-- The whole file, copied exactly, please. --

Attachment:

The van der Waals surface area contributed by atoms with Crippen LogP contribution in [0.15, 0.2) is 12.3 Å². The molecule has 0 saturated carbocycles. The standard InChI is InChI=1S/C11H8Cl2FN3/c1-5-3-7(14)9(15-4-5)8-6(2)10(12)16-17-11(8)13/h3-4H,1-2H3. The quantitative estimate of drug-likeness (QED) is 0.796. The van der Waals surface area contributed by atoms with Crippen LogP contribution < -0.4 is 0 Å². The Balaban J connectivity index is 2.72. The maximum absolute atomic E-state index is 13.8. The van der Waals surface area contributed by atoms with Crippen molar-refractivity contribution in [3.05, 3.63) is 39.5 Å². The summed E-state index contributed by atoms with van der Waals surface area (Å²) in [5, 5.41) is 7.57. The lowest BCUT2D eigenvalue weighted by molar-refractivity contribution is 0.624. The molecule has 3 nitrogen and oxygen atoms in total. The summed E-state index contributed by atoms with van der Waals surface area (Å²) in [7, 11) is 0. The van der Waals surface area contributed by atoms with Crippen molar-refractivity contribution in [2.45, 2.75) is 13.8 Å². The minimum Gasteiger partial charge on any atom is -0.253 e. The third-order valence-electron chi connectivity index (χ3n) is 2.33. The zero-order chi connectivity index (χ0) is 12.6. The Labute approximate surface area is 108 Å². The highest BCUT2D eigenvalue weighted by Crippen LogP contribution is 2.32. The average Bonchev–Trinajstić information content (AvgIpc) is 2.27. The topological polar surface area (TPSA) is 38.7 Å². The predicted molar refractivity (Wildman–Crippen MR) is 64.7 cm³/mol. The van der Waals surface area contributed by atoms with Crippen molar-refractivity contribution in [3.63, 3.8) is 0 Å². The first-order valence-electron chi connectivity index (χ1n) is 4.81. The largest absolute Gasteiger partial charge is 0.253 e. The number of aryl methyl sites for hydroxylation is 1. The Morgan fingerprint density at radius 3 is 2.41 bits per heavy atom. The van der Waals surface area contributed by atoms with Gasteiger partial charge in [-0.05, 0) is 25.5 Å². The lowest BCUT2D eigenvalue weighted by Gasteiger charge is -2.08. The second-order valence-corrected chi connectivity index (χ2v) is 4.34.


The van der Waals surface area contributed by atoms with Crippen LogP contribution in [0.15, 0.2) is 12.3 Å². The molecule has 0 saturated carbocycles. The standard InChI is InChI=1S/C11H8Cl2FN3/c1-5-3-7(14)9(15-4-5)8-6(2)10(12)16-17-11(8)13/h3-4H,1-2H3. The quantitative estimate of drug-likeness (QED) is 0.796. The van der Waals surface area contributed by atoms with Crippen LogP contribution < -0.4 is 0 Å². The Balaban J connectivity index is 2.72. The maximum absolute atomic E-state index is 13.8. The van der Waals surface area contributed by atoms with Crippen molar-refractivity contribution in [3.05, 3.63) is 39.5 Å². The summed E-state index contributed by atoms with van der Waals surface area (Å²) in [5, 5.41) is 7.57. The lowest BCUT2D eigenvalue weighted by molar-refractivity contribution is 0.624. The molecule has 3 nitrogen and oxygen atoms in total. The summed E-state index contributed by atoms with van der Waals surface area (Å²) in [7, 11) is 0. The van der Waals surface area contributed by atoms with Crippen molar-refractivity contribution in [2.45, 2.75) is 13.8 Å². The minimum Gasteiger partial charge on any atom is -0.253 e. The third-order valence-electron chi connectivity index (χ3n) is 2.33. The zero-order chi connectivity index (χ0) is 12.6. The Labute approximate surface area is 108 Å². The highest BCUT2D eigenvalue weighted by Crippen LogP contribution is 2.32. The average Bonchev–Trinajstić information content (AvgIpc) is 2.27. The topological polar surface area (TPSA) is 38.7 Å². The predicted molar refractivity (Wildman–Crippen MR) is 64.7 cm³/mol. The van der Waals surface area contributed by atoms with Crippen molar-refractivity contribution in [3.63, 3.8) is 0 Å². The first-order valence-electron chi connectivity index (χ1n) is 4.81. The largest absolute Gasteiger partial charge is 0.253 e. The number of aryl methyl sites for hydroxylation is 1. The Morgan fingerprint density at radius 3 is 2.41 bits per heavy atom. The van der Waals surface area contributed by atoms with Gasteiger partial charge in [-0.05, 0) is 25.5 Å². The lowest BCUT2D eigenvalue weighted by Gasteiger charge is -2.08. The second-order valence-corrected chi connectivity index (χ2v) is 4.34.